Mark Suskin

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BA 1974, Classics with a Physics minor
Eben Alexander Prize in Greek, 1973
National Science Foundation, Retire

I graduated from Chapel Hill in 1974 with a B.A. in Classics and a minor in Physics.  (I grew up in Chapel Hill, and my father, Albert Suskin, was a long-time professor of Classics and chairman of the department at the time of his death in 1965.)  I was a graduate student in Classics at Princeton until 1976, when I left to explore the “real world” for a few years.  Working at a manual-labor job gave me some much-needed experience, but it was not very stimulating intellectually, so I decided to return to graduate school in Physics and received my PhD from Johns Hopkins in 1987.  The degree in Physics opened many doors for me–I had several interesting and productive research jobs before ending up at the National Science Foundation, where I worked for 19 years until my retirement in July of 2015.

But throughout my career, I never lost my love for the study of Classics.  I continued to read the works of Plutarch, Seneca, Ovid, Hesiod, etc., primarily in English, though I always kept copies of Homer and Virgil in the original so I wouldn’t completely lose familiarity with the Greek and Latin I had worked to learn.  The unparalleled insight into the human condition that those works of the ancients afford was, in fact, a great help to me in my career.  What I absorbed from my reading was consistently useful in my interactions with my co-workers–it counseled patience, perseverance, and equanimity. Plus, it gave me a way to stand out in an organization full of hard-core scientists, since I was schooled in the humanistic side of things that most of my colleagues knew little about.  They admired my knowledge of the classics, and that perception certainly didn’t hurt as I strove to gain their confidence and support.

Though starting in Classics and ending up in Physics delayed the start of my career (I was 33 when I finished at Hopkins and got my first job in Physics as a postdoc at the National Institute of Standards and Technology), I would not trade my deep exposure to the Classics for anything.  And now that I am retired, I have the time once gain to read classical texts in the original, and am taking courses in Pindar, Hesiod, and Ovid at the university here in Hamburg.  (I still lack the linguistic facility to translate directly from Greek or Latin to German, so the professors have kindly given me a pass on rendering passages in class, but I hope to remedy that in time.)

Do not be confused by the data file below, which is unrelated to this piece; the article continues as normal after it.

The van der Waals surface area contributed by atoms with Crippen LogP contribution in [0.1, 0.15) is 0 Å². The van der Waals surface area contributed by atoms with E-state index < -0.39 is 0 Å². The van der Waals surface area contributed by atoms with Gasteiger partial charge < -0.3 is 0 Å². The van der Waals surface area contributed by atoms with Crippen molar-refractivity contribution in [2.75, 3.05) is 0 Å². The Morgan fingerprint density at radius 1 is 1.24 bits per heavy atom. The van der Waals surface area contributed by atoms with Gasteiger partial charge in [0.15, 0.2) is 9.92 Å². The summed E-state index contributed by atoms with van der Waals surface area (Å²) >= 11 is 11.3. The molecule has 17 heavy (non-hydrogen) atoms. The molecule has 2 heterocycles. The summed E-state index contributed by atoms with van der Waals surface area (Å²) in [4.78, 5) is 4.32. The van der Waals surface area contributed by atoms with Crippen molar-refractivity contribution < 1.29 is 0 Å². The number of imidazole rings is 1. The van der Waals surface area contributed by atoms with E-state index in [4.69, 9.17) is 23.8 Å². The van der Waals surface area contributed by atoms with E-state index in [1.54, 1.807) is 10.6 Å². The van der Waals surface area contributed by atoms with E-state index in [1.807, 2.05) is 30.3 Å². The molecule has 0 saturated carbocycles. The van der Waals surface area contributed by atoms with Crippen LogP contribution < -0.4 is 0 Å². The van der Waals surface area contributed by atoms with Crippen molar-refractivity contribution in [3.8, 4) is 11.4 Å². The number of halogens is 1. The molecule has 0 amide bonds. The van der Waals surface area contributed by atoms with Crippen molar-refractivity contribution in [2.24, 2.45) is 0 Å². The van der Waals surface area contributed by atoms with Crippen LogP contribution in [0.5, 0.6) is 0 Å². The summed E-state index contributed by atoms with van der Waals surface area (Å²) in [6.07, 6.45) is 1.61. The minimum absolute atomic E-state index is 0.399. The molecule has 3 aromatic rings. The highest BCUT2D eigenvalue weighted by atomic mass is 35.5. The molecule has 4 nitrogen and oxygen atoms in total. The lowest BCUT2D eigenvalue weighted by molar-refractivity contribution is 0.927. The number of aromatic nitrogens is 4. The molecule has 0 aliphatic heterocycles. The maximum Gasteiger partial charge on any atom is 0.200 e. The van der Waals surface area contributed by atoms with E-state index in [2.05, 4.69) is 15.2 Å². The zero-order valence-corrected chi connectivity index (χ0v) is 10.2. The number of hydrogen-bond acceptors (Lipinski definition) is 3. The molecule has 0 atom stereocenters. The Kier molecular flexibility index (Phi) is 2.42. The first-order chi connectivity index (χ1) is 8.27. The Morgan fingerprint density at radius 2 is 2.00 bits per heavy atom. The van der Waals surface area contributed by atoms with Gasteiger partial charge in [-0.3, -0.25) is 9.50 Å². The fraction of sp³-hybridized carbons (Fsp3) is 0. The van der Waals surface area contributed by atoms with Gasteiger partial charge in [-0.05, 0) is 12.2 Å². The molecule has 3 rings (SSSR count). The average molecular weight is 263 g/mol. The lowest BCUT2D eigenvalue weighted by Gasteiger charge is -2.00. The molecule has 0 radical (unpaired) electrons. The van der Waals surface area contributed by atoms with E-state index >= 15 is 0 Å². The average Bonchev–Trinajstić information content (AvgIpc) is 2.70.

I have been lucky enough to have delved deeply into both Classics and Physics, and I would not only encourage those scientifically included to study classics, but also encourage classicists no to neglect the sciences.  The two disciplines are not really as separate as some might think–deciphering a Latin sentence is not so different from solving a physics problem, and both give pleasure when solved–the pleasure in understanding something that you didn’t understand before.  And furthermore, I’ve harbored a suspicion for years now that the sciences hold great promise for helping classicists do what they do.  From new forensics to reveal hidden works of Aristotle in palimpsests, to computer-aided lexicography and learning aids (the Perseus Project, http://www.perseus.tufts.edu/hopper/, was begun in the nineties with help from the National Science Foundation), to who-knows-what as yet undiscovered tools.  (When I see my classmate, Robin Rhodes, now a professor of classical archaeology at Notre Dame, taking pictures of the fragments of the remains of the pre-classical temple at Old Corinth, I wonder if new methods of computer graphics might not offer a way to design software that would render the photographs into 3-D images and use those to “virtually” reconstruct the Temple.  That may be pie-in-the-sky, but who knows?)

So, although my career has been in physics, I can confidently encourage all students at UNC-Chapel Hill to take advantage of what is still one of the best Classics departments int he country and to delve into the unparalleled literature of ancient Greece and Rome.  What has survived for over two millennia was kept for a reason, and those wonderful, time-filtered works that are the foundation of western culture repay the attention you give them so many times over–best to read them in the original when you can, but a good translation will do as well.  I do believe they will enhance your lives and careers as they have mine.

September 2016